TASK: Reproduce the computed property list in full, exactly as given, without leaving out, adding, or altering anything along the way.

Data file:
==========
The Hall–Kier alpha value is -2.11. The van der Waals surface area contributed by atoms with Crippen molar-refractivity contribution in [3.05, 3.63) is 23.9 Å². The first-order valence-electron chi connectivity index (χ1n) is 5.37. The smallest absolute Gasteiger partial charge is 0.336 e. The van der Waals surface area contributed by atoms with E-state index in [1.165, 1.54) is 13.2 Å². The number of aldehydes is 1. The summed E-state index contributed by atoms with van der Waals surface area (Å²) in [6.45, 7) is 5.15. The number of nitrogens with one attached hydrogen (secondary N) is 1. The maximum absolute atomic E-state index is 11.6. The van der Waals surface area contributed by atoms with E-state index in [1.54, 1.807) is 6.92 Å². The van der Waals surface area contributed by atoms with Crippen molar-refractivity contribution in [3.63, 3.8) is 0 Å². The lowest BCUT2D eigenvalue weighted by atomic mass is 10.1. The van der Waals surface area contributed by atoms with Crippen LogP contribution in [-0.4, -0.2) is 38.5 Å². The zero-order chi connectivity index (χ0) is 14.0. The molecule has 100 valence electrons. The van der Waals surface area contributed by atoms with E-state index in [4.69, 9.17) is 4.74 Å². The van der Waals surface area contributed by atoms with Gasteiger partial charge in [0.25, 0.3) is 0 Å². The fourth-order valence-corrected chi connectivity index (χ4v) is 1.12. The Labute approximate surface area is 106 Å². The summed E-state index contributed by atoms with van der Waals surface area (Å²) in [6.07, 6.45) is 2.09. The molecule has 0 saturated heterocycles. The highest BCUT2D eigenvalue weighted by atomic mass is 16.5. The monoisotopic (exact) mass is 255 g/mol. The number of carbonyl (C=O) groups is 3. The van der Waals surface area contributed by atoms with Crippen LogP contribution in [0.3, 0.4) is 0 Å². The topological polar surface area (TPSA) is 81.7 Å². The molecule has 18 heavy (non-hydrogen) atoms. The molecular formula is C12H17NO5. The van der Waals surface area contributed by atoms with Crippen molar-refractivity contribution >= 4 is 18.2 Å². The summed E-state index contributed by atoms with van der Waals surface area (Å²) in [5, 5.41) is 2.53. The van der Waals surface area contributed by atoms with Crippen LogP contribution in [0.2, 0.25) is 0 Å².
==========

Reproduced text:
The Hall–Kier alpha value is -2.11. The van der Waals surface area contributed by atoms with Crippen molar-refractivity contribution in [3.05, 3.63) is 23.9 Å². The first-order valence-electron chi connectivity index (χ1n) is 5.37. The smallest absolute Gasteiger partial charge is 0.336 e. The van der Waals surface area contributed by atoms with E-state index in [1.165, 1.54) is 13.2 Å². The number of aldehydes is 1. The summed E-state index contributed by atoms with van der Waals surface area (Å²) in [6.45, 7) is 5.15. The number of nitrogens with one attached hydrogen (secondary N) is 1. The maximum absolute atomic E-state index is 11.6. The van der Waals surface area contributed by atoms with E-state index in [1.54, 1.807) is 6.92 Å². The van der Waals surface area contributed by atoms with Crippen molar-refractivity contribution in [3.63, 3.8) is 0 Å². The lowest BCUT2D eigenvalue weighted by atomic mass is 10.1. The van der Waals surface area contributed by atoms with Crippen LogP contribution in [-0.4, -0.2) is 38.5 Å². The zero-order chi connectivity index (χ0) is 14.0. The molecule has 100 valence electrons. The van der Waals surface area contributed by atoms with E-state index in [4.69, 9.17) is 4.74 Å². The van der Waals surface area contributed by atoms with Gasteiger partial charge in [0.25, 0.3) is 0 Å². The fourth-order valence-corrected chi connectivity index (χ4v) is 1.12. The Labute approximate surface area is 106 Å². The summed E-state index contributed by atoms with van der Waals surface area (Å²) in [6.07, 6.45) is 2.09. The molecule has 0 saturated heterocycles. The highest BCUT2D eigenvalue weighted by atomic mass is 16.5. The monoisotopic (exact) mass is 255 g/mol. The number of carbonyl (C=O) groups is 3. The van der Waals surface area contributed by atoms with Crippen LogP contribution in [0.3, 0.4) is 0 Å². The topological polar surface area (TPSA) is 81.7 Å². The molecule has 18 heavy (non-hydrogen) atoms. The molecular formula is C12H17NO5. The van der Waals surface area contributed by atoms with Crippen molar-refractivity contribution >= 4 is 18.2 Å². The summed E-state index contributed by atoms with van der Waals surface area (Å²) in [5, 5.41) is 2.53. The van der Waals surface area contributed by atoms with Crippen LogP contribution in [0.2, 0.25) is 0 Å².